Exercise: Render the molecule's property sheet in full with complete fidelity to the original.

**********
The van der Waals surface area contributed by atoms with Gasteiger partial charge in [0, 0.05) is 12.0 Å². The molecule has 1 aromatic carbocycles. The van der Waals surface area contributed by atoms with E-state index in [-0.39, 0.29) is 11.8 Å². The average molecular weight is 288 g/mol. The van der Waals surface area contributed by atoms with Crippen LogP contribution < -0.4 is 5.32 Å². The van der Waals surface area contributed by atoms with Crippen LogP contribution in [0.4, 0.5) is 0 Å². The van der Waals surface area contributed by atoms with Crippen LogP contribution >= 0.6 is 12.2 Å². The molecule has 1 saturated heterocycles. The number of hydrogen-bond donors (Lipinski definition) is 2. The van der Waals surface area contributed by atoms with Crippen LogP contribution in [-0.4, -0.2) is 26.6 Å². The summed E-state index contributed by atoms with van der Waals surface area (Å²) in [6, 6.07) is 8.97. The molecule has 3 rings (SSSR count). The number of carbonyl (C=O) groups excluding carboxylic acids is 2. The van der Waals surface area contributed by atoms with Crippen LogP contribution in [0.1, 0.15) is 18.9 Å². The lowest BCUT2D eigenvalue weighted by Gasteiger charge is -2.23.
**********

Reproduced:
The van der Waals surface area contributed by atoms with Gasteiger partial charge in [0, 0.05) is 12.0 Å². The molecule has 1 aromatic carbocycles. The van der Waals surface area contributed by atoms with E-state index in [-0.39, 0.29) is 11.8 Å². The average molecular weight is 288 g/mol. The van der Waals surface area contributed by atoms with Crippen LogP contribution < -0.4 is 5.32 Å². The van der Waals surface area contributed by atoms with Crippen LogP contribution in [0.4, 0.5) is 0 Å². The van der Waals surface area contributed by atoms with Crippen LogP contribution >= 0.6 is 12.2 Å². The molecule has 1 saturated heterocycles. The number of hydrogen-bond donors (Lipinski definition) is 2. The van der Waals surface area contributed by atoms with Crippen LogP contribution in [-0.4, -0.2) is 26.6 Å². The summed E-state index contributed by atoms with van der Waals surface area (Å²) in [6, 6.07) is 8.97. The molecule has 3 rings (SSSR count). The number of carbonyl (C=O) groups excluding carboxylic acids is 2. The van der Waals surface area contributed by atoms with Crippen LogP contribution in [0.1, 0.15) is 18.9 Å². The lowest BCUT2D eigenvalue weighted by Gasteiger charge is -2.23.